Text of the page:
Let’s use Portia as an ongoing example. Portia can consider using external financing, which refers to funds invested by outside investors and lenders. External financing is divided into equity and debt financing. Portia can either borrow money with the agreement to repay the borrowed sum plus interest or can obtain funds in exchange for equity, or use a combination of equity and debt financing.
Portia can consider debt as a source of external financing. Debt financing increases her financial risk because debt must be repaid regardless of whether or not the firm makes a profit. If debt is not repaid according to an agreed upon schedule, creditors may even force the enterprise into bankruptcy. Alternatively, equity investors are not entitled to more than what is earned by the enterprise.
Lines of credit – this is when bank agrees to make money available to the business. Agreement is made for up to a certain amount and is not guaranteed, but only in place if the bank has sufficient funds available. Such agreement is generally made for a period of 1 year.
Revolving credit agreement – this is similar to the lines of credit but the amount is guaranteed by the bank. A commitment fee of less than 1% of the unused balance is generally charged. Therefore, such arrangement is generally more expensive for the borrower.
Term loans – such loans are generally used for the financing of equipment. The loan is generally corresponds to the useful life of the equipment.
Mortgages – such loans are long-term loans and are available for purchase of the property which is used as collateral for the loan.
Portia can also consider equity financing. Private equity investors include venture capital firms and business angels. Venture capital firms raise a fund and then select portfolio of businesses in which to invest. Portfolios generally include start ups and existing businesses.
In exchange for investment, venture capital firms obtain partial ownership of the business. Convertible preferred stock or convertible debt is usually preferred. This is because the venture capital firm would like to have the senior claim on assets in case of liquidation but still wants to have an option to convert it to common stock if the business becomes successful.
Business angels, which are also referred to as informal venture capital, are wealthy private individuals who invest in the firms in their individual capacity. A very small percentage of start ups manage to get such funding. Therefore, entrepreneurs should have other options available as well.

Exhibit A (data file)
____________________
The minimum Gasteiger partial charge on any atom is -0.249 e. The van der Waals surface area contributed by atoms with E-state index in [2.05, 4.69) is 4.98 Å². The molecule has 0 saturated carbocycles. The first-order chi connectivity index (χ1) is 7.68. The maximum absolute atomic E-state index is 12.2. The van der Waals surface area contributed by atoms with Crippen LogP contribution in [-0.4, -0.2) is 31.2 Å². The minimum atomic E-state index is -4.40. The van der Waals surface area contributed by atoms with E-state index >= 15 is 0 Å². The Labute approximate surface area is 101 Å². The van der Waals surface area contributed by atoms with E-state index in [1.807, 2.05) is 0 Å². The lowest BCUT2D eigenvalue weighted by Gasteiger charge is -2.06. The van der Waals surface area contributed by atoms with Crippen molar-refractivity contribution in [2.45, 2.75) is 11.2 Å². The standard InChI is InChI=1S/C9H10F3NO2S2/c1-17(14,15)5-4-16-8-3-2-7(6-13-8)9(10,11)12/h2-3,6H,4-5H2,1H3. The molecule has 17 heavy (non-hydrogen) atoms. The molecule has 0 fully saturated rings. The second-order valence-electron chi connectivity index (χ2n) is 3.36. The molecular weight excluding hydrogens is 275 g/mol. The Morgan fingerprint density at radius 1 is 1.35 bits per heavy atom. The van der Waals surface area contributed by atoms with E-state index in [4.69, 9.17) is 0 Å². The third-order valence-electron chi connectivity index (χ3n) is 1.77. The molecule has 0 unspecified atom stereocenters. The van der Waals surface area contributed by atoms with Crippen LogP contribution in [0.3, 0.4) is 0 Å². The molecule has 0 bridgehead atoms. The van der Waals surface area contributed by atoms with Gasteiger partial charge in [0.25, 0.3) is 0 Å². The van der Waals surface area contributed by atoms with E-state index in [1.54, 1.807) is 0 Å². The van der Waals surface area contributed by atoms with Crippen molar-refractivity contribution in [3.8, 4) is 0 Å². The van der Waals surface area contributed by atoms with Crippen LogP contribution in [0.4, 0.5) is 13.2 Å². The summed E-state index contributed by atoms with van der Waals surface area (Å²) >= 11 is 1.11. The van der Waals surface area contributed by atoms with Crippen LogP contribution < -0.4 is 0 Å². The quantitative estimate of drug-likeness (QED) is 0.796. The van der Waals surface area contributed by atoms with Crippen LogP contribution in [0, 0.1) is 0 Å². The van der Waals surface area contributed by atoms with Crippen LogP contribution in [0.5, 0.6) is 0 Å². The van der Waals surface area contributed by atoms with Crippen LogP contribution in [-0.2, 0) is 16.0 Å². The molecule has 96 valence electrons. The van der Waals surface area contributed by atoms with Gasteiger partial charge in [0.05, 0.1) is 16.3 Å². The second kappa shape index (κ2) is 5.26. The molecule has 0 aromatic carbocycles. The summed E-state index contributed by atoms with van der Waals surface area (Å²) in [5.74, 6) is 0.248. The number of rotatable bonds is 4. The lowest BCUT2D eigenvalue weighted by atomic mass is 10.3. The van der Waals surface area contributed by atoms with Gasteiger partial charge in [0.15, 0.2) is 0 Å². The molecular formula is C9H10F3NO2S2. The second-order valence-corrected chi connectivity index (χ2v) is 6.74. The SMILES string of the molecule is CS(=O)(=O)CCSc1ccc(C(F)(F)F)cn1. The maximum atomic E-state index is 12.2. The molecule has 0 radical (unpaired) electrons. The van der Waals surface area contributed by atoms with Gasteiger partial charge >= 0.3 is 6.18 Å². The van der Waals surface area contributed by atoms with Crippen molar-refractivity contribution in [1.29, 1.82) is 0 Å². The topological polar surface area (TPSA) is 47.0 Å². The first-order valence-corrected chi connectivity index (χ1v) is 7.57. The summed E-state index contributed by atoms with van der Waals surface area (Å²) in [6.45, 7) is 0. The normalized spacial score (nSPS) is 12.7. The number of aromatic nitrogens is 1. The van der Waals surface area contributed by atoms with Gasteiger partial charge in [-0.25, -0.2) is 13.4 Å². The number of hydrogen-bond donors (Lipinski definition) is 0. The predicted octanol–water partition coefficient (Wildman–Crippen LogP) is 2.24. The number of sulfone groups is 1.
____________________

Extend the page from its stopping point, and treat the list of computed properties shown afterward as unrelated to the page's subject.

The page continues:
There are also government supported financing options available to Portia which are specific to Portia’s location.
Further, Portia can use personal sources of funds. The “personal” sources could be personal savings, credit cards, borrowing from friends and relatives or any other way of obtaining money such as selling an asset, such as a car or a summer house, to free up funds for investment in the enterprise.
Personal savings are usually the leading source of “personal” funds. Credit cards are often used but needed to be used with extreme caution as interest rates on outstanding amounts can be incredibly high.
Borrowing from friends and family is also very tricky and should be done with extreme care. If Portia’s business fails or does not perform as expected and money is not repaid when agreed than it can destroy or severely damage relationships. When borrowing from friends and family, it is a good guideline to ensure that it is seen as an investment rather than a gift by the lending side of the transaction. An agreed upon deal should be put in writing since memory is not always reliable. Moreover, the amount borrowed should be repaid as soon as possible.
Overall, Portia has a number of the sources of external financing to choose from. Portia needs to evaluate upsides and downsides of each option and consider all options in light of the unique situation of the business to choose the best option or combination of options.